MICHAEL WOLSEY: The GAA is not elite and I hope it never will be
In these Covid-haunted times, the things that make the GAA great are also the association’s biggest weakness: the men and women who play its sports are all amateurs and they compete in every part of the country.
They have been classed as elite under the new guidelines for virus control, which gives them the same status as professional soccer players from the League of Ireland, highly paid rugby internationals from the four provinces and the cosseted superstars of England’s Premier League.
In truth there is a world of difference. Premier League players live in a bubble, monitored and cared for by teams of top doctors. They train and socialise together and are transported by coach and plane to the empty grounds where they play.
Despite all these precautions, some of the world’s top soccer players have contracted the Covid virus. But there is no danger they will spread it by going to work in a factory or an office, or a school where they teach a class of 30 children. They will not bump into their supporters in the street or receive the good wishes of fans while they are shopping in the local Spar.
Irish rugby players, even the top ones, do not move on quite the same elevated level as the stars of England’s Premier League but you are unlikely to meet one of them while you are queuing for a takeaway coffee or waiting in the post office to collect your pension.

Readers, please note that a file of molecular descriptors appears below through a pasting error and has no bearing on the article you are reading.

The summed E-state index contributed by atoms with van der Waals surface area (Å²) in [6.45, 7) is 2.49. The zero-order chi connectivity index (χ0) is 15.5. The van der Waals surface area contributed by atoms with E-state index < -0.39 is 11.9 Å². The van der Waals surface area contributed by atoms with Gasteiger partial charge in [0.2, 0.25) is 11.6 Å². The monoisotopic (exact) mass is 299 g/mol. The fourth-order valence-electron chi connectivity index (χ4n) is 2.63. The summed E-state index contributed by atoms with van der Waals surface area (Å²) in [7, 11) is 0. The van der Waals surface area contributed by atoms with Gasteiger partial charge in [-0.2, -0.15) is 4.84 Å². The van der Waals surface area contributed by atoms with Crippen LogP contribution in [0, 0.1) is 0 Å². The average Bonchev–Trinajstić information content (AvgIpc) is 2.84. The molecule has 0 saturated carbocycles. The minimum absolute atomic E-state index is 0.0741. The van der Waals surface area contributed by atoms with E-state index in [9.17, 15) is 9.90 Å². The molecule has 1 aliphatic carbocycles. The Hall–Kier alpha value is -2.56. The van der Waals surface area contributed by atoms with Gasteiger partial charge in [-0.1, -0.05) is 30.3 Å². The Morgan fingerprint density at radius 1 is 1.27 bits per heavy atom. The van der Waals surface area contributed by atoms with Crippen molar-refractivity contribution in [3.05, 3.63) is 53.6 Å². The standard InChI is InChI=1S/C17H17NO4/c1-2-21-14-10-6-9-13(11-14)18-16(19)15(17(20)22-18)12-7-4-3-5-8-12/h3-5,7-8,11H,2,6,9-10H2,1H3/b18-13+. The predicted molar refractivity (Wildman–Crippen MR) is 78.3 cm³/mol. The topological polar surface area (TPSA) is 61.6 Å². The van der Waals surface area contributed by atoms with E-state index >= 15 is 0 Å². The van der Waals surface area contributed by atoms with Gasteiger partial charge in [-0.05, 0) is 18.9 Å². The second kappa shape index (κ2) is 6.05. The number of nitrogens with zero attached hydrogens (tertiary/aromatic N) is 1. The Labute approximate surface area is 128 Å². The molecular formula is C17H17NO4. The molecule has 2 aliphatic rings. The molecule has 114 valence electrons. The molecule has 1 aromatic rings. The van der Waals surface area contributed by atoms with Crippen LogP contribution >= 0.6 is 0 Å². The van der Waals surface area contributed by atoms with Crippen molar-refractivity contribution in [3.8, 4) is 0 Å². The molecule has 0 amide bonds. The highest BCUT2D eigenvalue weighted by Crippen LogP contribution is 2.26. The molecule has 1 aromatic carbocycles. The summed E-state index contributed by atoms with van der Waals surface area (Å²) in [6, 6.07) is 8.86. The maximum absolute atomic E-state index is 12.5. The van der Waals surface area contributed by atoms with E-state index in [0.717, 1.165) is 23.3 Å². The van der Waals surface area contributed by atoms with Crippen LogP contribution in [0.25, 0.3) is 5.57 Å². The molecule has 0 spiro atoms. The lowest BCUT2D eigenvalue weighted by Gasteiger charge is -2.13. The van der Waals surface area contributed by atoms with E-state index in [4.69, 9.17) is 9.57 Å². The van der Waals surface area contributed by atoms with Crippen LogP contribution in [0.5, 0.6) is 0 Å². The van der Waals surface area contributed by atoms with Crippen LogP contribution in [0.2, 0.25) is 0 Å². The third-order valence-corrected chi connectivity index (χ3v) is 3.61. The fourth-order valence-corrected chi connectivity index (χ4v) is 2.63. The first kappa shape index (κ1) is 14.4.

The guys who line out for League of Ireland clubs most certainly do not enjoy superstar status. But they are professionals. Sport is their job and they don’t have to attend a workplace to do another one.
All of these players meet, in some degree, the dictionary definition of elite: “A select group or class”. There are many fine athletes among Ireland’s Gaelic footballers, hurlers and camogie players, but they are not elite in that sense. Off the pitch they are our neighbours and friends, our brothers and sisters, children and grandchildren. And, if they are not careful, they are the people who will give us Covid-19.
You don’t have to play to be a GAA Covid spreader. The rules of social distancing were flagrantly broken by fans celebrating club success. We are told this won’t happen at county level but I can’t see what this assertion is based on, except, perhaps, that pubs are no longer open.
Are we seriously to believe that if Kerry were to hammer Dublin there would not be parties all over the Kingdom? Or, if Waterford were to wallop Kilkenny, that the Déise would confine their expressions of delight to a few socially-distanced nods and smiles of quiet satisfaction?
The compelling urge to celebrate local achievement is in the DNA of every GAA supporter. It’s part of what we are.
For all these reasons, I believe it is a mistake to let the senior football, hurling and camogie championships continue.
In Covid-spreading terms they are no less dangerous than the junior and minor tournaments, which have been called off.
I would be sorry for their loss of these games as I am sorry for the loss of pubs, restaurants, gyms and theatres. But that, I’m afraid, is life in the time of Covid.
Cancelling the championships is the right thing to do and if the Government doesn’t order it, the GAA should. An elite association might think otherwise but the GAA is not elite and I hope it never will be.